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Everyone thinks they know London. Its landmarks have been used in a hundred films, its skyline and riverscape instantly recognizable. For London has been at the centre of the nation’s and even the world’s attention, on and off, for two thousand years.
Yet familiarity does not necessarily bring enlightenment. The very size and bedeviling complexity of the city have the power to obscure and to mesmerize; the unparalleled tangle of experience over such a long period of time can seem impossible to unravel.
What, then, was London? It was a capital city, a major port, an economic powerhouse, a magnet for talent and ambition. It was wealthy, populous, central to the nation, cosmopolitan yet self-absorbed and inward-looking. People have always migrated to London, from elsewhere in Britain as well as overseas, either to work or to seek a better life. London was the first modern city, with the world’s highest wages and the best standard of living for those in work. Yet London could just as easily be portrayed as a sink of depravity, a seething snakepit of avarice, prostitution and vice, with high death rates and pockets of great poverty and despair. In fact, of course, we cannot really talk of one London at all. Properly speaking, the City - the ancient walled city rather than the financiers’ Square Mile of today - is the true London, with its City wards, aldermen, sheriffs and lord mayor, city walls and Tower. But when we think of London now, we casually and understandably include much else besides, including the separate City of Westminster and the no less ancient Borough of Southwark.
This new narrative history of London pulls together all of these varied themes - and many others - with great skill, perspective and clarity. Fully illustrated, it gives the most complete and accessible insight into London’s 2,000 years of history currently available.
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JEREMY BLACK is Professor of History at the University of Exeter. Born in London, he studied at Cambridge, graduating with a Starred First, before doing postgraduate work at Oxford. From 1980 he taught at the University of Durham, eventually as Professor, before moving to Exeter in 1996. He has lectured extensively abroad, especially in the USA. A past Council member of the Royal Historical Society, Black is a Senior Fellow of the Foreign Policy Research Institute. In 2000 he received an MBE for services to postage stamp design, and in 2008 received a Samuel Eliot Morison Prize of the Society for Military History. He is the author of many books and articles on British history.Review:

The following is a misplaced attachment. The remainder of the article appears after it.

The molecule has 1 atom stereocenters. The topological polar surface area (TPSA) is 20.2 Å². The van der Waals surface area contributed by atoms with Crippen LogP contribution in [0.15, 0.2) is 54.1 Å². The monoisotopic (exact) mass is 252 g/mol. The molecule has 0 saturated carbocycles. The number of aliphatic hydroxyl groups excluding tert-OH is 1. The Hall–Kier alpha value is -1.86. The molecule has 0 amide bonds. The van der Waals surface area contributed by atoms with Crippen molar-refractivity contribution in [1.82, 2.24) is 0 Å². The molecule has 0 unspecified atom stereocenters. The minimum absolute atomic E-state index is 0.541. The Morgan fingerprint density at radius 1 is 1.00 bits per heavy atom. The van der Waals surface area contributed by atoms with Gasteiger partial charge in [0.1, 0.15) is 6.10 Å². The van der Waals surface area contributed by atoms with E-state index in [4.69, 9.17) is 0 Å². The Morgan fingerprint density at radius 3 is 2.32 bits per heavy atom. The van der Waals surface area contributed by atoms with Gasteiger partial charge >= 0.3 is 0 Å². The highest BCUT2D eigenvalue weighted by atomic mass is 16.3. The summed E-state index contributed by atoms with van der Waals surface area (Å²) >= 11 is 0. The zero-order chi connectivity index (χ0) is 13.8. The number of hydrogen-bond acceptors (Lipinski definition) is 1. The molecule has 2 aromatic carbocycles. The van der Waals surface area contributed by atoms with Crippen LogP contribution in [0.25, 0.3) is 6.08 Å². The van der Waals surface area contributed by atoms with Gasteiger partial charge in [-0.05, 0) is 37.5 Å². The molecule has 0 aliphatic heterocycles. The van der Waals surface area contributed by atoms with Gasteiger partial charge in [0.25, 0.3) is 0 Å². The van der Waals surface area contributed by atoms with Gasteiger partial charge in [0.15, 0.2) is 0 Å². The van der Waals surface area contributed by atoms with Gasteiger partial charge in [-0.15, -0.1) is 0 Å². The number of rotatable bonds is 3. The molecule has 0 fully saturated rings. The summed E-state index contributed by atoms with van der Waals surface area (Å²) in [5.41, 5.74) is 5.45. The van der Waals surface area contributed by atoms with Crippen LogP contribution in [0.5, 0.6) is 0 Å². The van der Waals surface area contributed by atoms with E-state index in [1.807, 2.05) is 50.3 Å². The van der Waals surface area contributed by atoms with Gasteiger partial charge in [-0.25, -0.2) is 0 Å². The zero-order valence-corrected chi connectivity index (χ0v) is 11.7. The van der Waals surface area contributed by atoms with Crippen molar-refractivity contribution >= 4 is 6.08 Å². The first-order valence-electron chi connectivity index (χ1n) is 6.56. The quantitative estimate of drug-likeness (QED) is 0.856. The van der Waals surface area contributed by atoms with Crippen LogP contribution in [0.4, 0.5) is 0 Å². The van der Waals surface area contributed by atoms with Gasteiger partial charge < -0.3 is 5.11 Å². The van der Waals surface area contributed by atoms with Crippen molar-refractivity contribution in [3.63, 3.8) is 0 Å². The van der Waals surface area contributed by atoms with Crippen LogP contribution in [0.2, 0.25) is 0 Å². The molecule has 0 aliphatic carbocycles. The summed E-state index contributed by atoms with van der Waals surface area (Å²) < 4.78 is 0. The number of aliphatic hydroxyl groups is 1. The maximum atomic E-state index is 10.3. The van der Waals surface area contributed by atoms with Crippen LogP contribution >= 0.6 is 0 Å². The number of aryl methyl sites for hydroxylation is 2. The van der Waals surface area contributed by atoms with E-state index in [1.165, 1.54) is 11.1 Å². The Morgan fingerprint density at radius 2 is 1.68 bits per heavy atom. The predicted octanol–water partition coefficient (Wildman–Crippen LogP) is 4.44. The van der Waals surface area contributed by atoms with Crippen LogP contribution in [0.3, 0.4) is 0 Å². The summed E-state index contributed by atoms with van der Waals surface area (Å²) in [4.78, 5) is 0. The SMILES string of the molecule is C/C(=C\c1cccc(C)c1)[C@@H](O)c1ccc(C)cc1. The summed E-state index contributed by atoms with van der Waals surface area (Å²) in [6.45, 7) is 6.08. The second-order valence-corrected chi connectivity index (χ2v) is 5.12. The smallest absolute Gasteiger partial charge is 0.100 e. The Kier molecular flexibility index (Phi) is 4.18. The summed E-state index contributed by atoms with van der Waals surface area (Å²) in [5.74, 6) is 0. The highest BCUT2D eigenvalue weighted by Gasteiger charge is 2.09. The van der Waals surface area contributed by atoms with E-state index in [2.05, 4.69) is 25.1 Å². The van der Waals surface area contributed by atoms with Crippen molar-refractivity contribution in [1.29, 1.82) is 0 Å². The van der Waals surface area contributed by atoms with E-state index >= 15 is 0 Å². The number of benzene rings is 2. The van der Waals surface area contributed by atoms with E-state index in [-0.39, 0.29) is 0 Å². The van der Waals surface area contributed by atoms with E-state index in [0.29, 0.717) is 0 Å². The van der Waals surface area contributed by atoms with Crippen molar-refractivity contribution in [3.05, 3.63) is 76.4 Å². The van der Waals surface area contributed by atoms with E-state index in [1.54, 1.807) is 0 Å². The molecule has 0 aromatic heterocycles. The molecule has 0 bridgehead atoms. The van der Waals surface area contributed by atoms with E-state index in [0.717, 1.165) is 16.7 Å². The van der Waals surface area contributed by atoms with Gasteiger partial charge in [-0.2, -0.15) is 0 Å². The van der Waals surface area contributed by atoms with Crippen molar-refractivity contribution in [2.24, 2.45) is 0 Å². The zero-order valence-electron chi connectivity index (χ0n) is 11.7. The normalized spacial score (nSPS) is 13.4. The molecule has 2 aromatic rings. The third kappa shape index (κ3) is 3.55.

London: A History by Jeremy Black is a 440-page, illustrated compendium of the history of England's single most important and universally identifiable metropolitan city. Originally founded by the Romans to serve as their capital, London: A History continues the city's history under Anglo-Saxon rule (410-1066); the city's medieval era (1066-1485); city life under the Tutors (1485-1603); under the kingship of the Stuarts (1603-1714); the city as the heart of the globe spanning British Empire (1714-1815); as a 'World City' (1815-1914; the decline of the city's international influence (1914-1945); and the city's modern era (1945-2010). Of special note is the concluding chapter 'Into the Future" and the author's 'Postscript: The Biography of a City". Informed and informative, London: A History is enhanced with the inclusion of copious notes and references, an extensive bibliography for further study, a list of included illustrations, and a comprehensive index. An impressive work of meticulous scholarship,London: A History is highly recommended for community and academic library World History and British History reference collections and supplemental reading lists.
London: A History by Jeremy Black is a beautifully illustrated compendium history that starts at the beginning of London as a settlement and follows through until now. The photographs, maps and paintings make this one history that will keep you turning the pages. A professor of history at Exeter College and the University of Durham, Black is well qualified to write this excellent work, as a graduate of Cambridge and Oxford.His writing style is very interesting, not the boring histories of yore but one which will keep you wanting to read and absorb all you can about this wonderful city. I highly recommend it for any history buff and for anyone who enjoyed the Olympics 2012 in London. Very timely and beautifully done!
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Book Description Hardcover. Condition: New. Seller Inventory # 4JRHI6000YXX
Book Description Carnegie Publishing, 2013. Hardcover. Condition: New. Brand New!. Seller Inventory # VIB1859361722
Book Description Carnegie Publishing, 2013. Hardcover. Condition: New. Never used!. Seller Inventory # P111859361722